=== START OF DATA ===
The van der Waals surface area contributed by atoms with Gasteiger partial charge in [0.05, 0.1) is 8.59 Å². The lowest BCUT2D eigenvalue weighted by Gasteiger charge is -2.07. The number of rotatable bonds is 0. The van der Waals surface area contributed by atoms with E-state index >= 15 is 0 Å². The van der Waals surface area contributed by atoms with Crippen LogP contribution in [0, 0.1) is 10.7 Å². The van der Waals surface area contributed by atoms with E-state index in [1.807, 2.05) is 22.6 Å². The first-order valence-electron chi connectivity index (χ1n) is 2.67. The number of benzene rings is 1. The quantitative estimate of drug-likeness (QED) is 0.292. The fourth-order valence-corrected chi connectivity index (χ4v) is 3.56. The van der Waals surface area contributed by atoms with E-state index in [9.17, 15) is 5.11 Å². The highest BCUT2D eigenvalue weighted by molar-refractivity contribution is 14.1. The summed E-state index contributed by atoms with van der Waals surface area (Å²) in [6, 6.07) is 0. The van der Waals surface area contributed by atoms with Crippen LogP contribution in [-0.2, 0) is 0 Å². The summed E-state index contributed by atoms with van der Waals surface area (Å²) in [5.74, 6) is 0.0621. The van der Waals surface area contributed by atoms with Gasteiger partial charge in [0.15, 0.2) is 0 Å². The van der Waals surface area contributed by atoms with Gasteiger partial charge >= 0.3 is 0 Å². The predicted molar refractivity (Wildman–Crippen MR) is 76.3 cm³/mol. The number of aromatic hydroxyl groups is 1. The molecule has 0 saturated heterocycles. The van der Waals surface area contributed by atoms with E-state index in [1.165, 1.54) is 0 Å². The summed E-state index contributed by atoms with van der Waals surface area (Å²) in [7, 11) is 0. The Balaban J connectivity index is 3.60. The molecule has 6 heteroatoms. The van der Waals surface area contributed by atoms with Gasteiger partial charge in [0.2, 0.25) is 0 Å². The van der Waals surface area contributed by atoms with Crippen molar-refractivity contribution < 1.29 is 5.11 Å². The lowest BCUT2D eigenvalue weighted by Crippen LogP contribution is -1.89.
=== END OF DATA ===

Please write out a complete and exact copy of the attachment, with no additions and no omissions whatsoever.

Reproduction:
The van der Waals surface area contributed by atoms with Gasteiger partial charge in [0.05, 0.1) is 8.59 Å². The lowest BCUT2D eigenvalue weighted by Gasteiger charge is -2.07. The number of rotatable bonds is 0. The van der Waals surface area contributed by atoms with E-state index >= 15 is 0 Å². The van der Waals surface area contributed by atoms with Crippen LogP contribution in [0, 0.1) is 10.7 Å². The van der Waals surface area contributed by atoms with E-state index in [1.807, 2.05) is 22.6 Å². The first-order valence-electron chi connectivity index (χ1n) is 2.67. The number of benzene rings is 1. The quantitative estimate of drug-likeness (QED) is 0.292. The fourth-order valence-corrected chi connectivity index (χ4v) is 3.56. The van der Waals surface area contributed by atoms with E-state index in [9.17, 15) is 5.11 Å². The highest BCUT2D eigenvalue weighted by molar-refractivity contribution is 14.1. The summed E-state index contributed by atoms with van der Waals surface area (Å²) in [6, 6.07) is 0. The van der Waals surface area contributed by atoms with Crippen LogP contribution in [-0.2, 0) is 0 Å². The summed E-state index contributed by atoms with van der Waals surface area (Å²) in [5.74, 6) is 0.0621. The van der Waals surface area contributed by atoms with Gasteiger partial charge in [0.15, 0.2) is 0 Å². The van der Waals surface area contributed by atoms with Gasteiger partial charge >= 0.3 is 0 Å². The predicted molar refractivity (Wildman–Crippen MR) is 76.3 cm³/mol. The number of aromatic hydroxyl groups is 1. The molecule has 0 saturated heterocycles. The van der Waals surface area contributed by atoms with E-state index in [1.165, 1.54) is 0 Å². The summed E-state index contributed by atoms with van der Waals surface area (Å²) in [7, 11) is 0. The Balaban J connectivity index is 3.60. The molecule has 6 heteroatoms. The van der Waals surface area contributed by atoms with Gasteiger partial charge in [0.2, 0.25) is 0 Å². The van der Waals surface area contributed by atoms with Crippen molar-refractivity contribution < 1.29 is 5.11 Å². The lowest BCUT2D eigenvalue weighted by Crippen LogP contribution is -1.89.